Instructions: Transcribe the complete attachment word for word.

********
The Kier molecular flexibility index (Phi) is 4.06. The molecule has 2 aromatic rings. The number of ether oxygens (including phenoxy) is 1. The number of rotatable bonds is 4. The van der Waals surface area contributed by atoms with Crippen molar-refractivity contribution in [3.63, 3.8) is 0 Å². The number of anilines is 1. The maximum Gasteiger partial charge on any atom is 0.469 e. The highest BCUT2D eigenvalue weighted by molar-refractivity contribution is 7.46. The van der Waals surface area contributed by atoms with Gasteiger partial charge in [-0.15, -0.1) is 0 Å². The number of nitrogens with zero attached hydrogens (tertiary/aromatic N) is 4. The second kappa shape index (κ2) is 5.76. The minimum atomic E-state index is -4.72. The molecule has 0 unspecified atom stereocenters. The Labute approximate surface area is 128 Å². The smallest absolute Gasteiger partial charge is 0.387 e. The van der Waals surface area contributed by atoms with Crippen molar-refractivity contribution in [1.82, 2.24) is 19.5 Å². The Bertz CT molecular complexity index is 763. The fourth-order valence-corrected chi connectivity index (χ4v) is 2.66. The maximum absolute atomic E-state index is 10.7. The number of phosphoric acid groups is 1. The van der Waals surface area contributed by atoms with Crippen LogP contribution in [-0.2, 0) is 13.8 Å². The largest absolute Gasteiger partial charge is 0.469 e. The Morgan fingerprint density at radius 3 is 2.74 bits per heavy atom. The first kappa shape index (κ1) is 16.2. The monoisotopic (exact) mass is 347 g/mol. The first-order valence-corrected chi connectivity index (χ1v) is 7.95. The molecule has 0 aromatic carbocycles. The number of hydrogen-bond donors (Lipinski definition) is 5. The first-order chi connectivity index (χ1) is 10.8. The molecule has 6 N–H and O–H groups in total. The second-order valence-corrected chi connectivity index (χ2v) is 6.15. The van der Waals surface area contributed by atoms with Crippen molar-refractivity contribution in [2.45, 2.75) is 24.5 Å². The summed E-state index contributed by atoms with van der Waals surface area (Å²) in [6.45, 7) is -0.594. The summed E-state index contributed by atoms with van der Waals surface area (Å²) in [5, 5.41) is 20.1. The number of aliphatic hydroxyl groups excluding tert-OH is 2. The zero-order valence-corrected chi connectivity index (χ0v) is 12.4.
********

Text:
The Kier molecular flexibility index (Phi) is 4.06. The molecule has 2 aromatic rings. The number of ether oxygens (including phenoxy) is 1. The number of rotatable bonds is 4. The van der Waals surface area contributed by atoms with Crippen molar-refractivity contribution in [3.63, 3.8) is 0 Å². The number of anilines is 1. The maximum Gasteiger partial charge on any atom is 0.469 e. The highest BCUT2D eigenvalue weighted by molar-refractivity contribution is 7.46. The van der Waals surface area contributed by atoms with Gasteiger partial charge in [-0.15, -0.1) is 0 Å². The number of nitrogens with zero attached hydrogens (tertiary/aromatic N) is 4. The second kappa shape index (κ2) is 5.76. The minimum atomic E-state index is -4.72. The molecule has 0 unspecified atom stereocenters. The Labute approximate surface area is 128 Å². The smallest absolute Gasteiger partial charge is 0.387 e. The van der Waals surface area contributed by atoms with Crippen molar-refractivity contribution in [1.82, 2.24) is 19.5 Å². The Bertz CT molecular complexity index is 763. The fourth-order valence-corrected chi connectivity index (χ4v) is 2.66. The maximum absolute atomic E-state index is 10.7. The number of phosphoric acid groups is 1. The van der Waals surface area contributed by atoms with Crippen LogP contribution in [-0.2, 0) is 13.8 Å². The largest absolute Gasteiger partial charge is 0.469 e. The Morgan fingerprint density at radius 3 is 2.74 bits per heavy atom. The first kappa shape index (κ1) is 16.2. The monoisotopic (exact) mass is 347 g/mol. The first-order valence-corrected chi connectivity index (χ1v) is 7.95. The molecule has 0 aromatic carbocycles. The number of hydrogen-bond donors (Lipinski definition) is 5. The first-order chi connectivity index (χ1) is 10.8. The molecule has 6 N–H and O–H groups in total. The second-order valence-corrected chi connectivity index (χ2v) is 6.15. The van der Waals surface area contributed by atoms with Crippen molar-refractivity contribution in [2.45, 2.75) is 24.5 Å². The summed E-state index contributed by atoms with van der Waals surface area (Å²) in [6.45, 7) is -0.594. The summed E-state index contributed by atoms with van der Waals surface area (Å²) in [5, 5.41) is 20.1. The number of aliphatic hydroxyl groups excluding tert-OH is 2. The zero-order valence-corrected chi connectivity index (χ0v) is 12.4.